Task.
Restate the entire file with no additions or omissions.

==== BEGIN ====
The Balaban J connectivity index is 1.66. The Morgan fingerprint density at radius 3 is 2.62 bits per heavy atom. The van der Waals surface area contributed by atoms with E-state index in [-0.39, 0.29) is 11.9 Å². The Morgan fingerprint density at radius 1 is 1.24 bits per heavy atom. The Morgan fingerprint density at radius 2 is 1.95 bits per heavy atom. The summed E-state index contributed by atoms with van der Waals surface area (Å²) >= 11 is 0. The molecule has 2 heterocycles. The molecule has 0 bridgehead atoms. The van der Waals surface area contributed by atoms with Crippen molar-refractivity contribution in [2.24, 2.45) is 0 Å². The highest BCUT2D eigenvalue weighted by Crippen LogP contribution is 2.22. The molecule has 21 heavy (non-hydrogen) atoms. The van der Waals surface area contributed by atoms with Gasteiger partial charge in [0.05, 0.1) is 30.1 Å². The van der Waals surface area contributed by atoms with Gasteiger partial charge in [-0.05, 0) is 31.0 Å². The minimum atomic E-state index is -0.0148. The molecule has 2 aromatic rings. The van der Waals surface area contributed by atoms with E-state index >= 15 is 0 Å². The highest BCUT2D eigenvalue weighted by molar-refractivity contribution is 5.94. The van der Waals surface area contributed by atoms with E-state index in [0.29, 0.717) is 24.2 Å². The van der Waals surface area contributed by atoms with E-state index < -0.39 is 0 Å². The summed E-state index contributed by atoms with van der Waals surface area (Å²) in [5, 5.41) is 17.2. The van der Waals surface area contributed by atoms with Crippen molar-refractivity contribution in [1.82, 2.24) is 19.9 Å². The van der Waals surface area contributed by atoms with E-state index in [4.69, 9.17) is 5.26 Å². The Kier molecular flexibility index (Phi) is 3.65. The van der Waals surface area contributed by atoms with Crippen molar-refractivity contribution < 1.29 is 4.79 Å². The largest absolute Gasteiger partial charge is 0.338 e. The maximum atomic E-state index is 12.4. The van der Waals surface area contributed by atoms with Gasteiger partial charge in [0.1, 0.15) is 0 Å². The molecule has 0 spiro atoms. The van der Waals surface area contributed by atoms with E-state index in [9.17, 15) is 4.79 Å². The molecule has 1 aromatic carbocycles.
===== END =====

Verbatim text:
The Balaban J connectivity index is 1.66. The Morgan fingerprint density at radius 3 is 2.62 bits per heavy atom. The van der Waals surface area contributed by atoms with E-state index in [-0.39, 0.29) is 11.9 Å². The Morgan fingerprint density at radius 1 is 1.24 bits per heavy atom. The Morgan fingerprint density at radius 2 is 1.95 bits per heavy atom. The summed E-state index contributed by atoms with van der Waals surface area (Å²) >= 11 is 0. The molecule has 2 heterocycles. The molecule has 0 bridgehead atoms. The van der Waals surface area contributed by atoms with Crippen molar-refractivity contribution in [2.24, 2.45) is 0 Å². The highest BCUT2D eigenvalue weighted by Crippen LogP contribution is 2.22. The molecule has 21 heavy (non-hydrogen) atoms. The van der Waals surface area contributed by atoms with Gasteiger partial charge in [0.05, 0.1) is 30.1 Å². The van der Waals surface area contributed by atoms with Gasteiger partial charge in [-0.05, 0) is 31.0 Å². The minimum atomic E-state index is -0.0148. The molecule has 2 aromatic rings. The van der Waals surface area contributed by atoms with E-state index >= 15 is 0 Å². The highest BCUT2D eigenvalue weighted by molar-refractivity contribution is 5.94. The van der Waals surface area contributed by atoms with E-state index in [0.29, 0.717) is 24.2 Å². The van der Waals surface area contributed by atoms with E-state index < -0.39 is 0 Å². The summed E-state index contributed by atoms with van der Waals surface area (Å²) in [5, 5.41) is 17.2. The van der Waals surface area contributed by atoms with Crippen molar-refractivity contribution in [1.82, 2.24) is 19.9 Å². The van der Waals surface area contributed by atoms with E-state index in [4.69, 9.17) is 5.26 Å². The Kier molecular flexibility index (Phi) is 3.65. The van der Waals surface area contributed by atoms with Crippen molar-refractivity contribution < 1.29 is 4.79 Å². The largest absolute Gasteiger partial charge is 0.338 e. The maximum atomic E-state index is 12.4. The van der Waals surface area contributed by atoms with Gasteiger partial charge in [0.1, 0.15) is 0 Å². The molecule has 0 spiro atoms. The van der Waals surface area contributed by atoms with E-state index in [9.17, 15) is 4.79 Å². The molecule has 1 aromatic carbocycles.